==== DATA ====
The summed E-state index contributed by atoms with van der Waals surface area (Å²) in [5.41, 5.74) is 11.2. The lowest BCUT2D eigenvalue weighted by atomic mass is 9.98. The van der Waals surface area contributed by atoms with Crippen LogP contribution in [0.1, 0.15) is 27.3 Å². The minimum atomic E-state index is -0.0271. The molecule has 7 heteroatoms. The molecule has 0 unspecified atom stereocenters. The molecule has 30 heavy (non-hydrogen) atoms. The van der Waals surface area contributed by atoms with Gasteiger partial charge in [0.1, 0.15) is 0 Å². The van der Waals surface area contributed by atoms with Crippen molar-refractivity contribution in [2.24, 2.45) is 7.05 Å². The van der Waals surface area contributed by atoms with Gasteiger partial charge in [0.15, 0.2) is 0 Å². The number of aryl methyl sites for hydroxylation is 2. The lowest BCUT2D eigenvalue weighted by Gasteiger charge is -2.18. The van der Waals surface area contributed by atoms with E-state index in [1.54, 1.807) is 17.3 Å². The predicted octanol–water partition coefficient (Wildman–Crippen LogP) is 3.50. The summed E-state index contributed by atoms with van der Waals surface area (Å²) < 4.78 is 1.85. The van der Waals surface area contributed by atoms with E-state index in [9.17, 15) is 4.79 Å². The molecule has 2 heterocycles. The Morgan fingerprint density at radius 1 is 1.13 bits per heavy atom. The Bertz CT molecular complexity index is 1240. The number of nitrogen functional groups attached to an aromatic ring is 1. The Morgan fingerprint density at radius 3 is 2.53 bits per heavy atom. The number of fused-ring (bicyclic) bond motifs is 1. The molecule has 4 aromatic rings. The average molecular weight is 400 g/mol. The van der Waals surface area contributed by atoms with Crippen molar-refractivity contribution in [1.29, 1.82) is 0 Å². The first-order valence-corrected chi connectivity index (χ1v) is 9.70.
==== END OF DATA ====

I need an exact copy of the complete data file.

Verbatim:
The summed E-state index contributed by atoms with van der Waals surface area (Å²) in [5.41, 5.74) is 11.2. The lowest BCUT2D eigenvalue weighted by atomic mass is 9.98. The van der Waals surface area contributed by atoms with Crippen LogP contribution in [0.1, 0.15) is 27.3 Å². The minimum atomic E-state index is -0.0271. The molecule has 7 heteroatoms. The molecule has 0 unspecified atom stereocenters. The molecule has 30 heavy (non-hydrogen) atoms. The van der Waals surface area contributed by atoms with Gasteiger partial charge in [0.1, 0.15) is 0 Å². The van der Waals surface area contributed by atoms with Crippen molar-refractivity contribution in [2.24, 2.45) is 7.05 Å². The van der Waals surface area contributed by atoms with Gasteiger partial charge in [0.15, 0.2) is 0 Å². The number of aryl methyl sites for hydroxylation is 2. The lowest BCUT2D eigenvalue weighted by Gasteiger charge is -2.18. The van der Waals surface area contributed by atoms with E-state index in [1.54, 1.807) is 17.3 Å². The predicted octanol–water partition coefficient (Wildman–Crippen LogP) is 3.50. The summed E-state index contributed by atoms with van der Waals surface area (Å²) < 4.78 is 1.85. The van der Waals surface area contributed by atoms with E-state index in [9.17, 15) is 4.79 Å². The molecule has 2 heterocycles. The Morgan fingerprint density at radius 1 is 1.13 bits per heavy atom. The Bertz CT molecular complexity index is 1240. The number of nitrogen functional groups attached to an aromatic ring is 1. The Morgan fingerprint density at radius 3 is 2.53 bits per heavy atom. The number of fused-ring (bicyclic) bond motifs is 1. The molecule has 4 aromatic rings. The average molecular weight is 400 g/mol. The van der Waals surface area contributed by atoms with Crippen molar-refractivity contribution in [1.29, 1.82) is 0 Å². The first-order valence-corrected chi connectivity index (χ1v) is 9.70.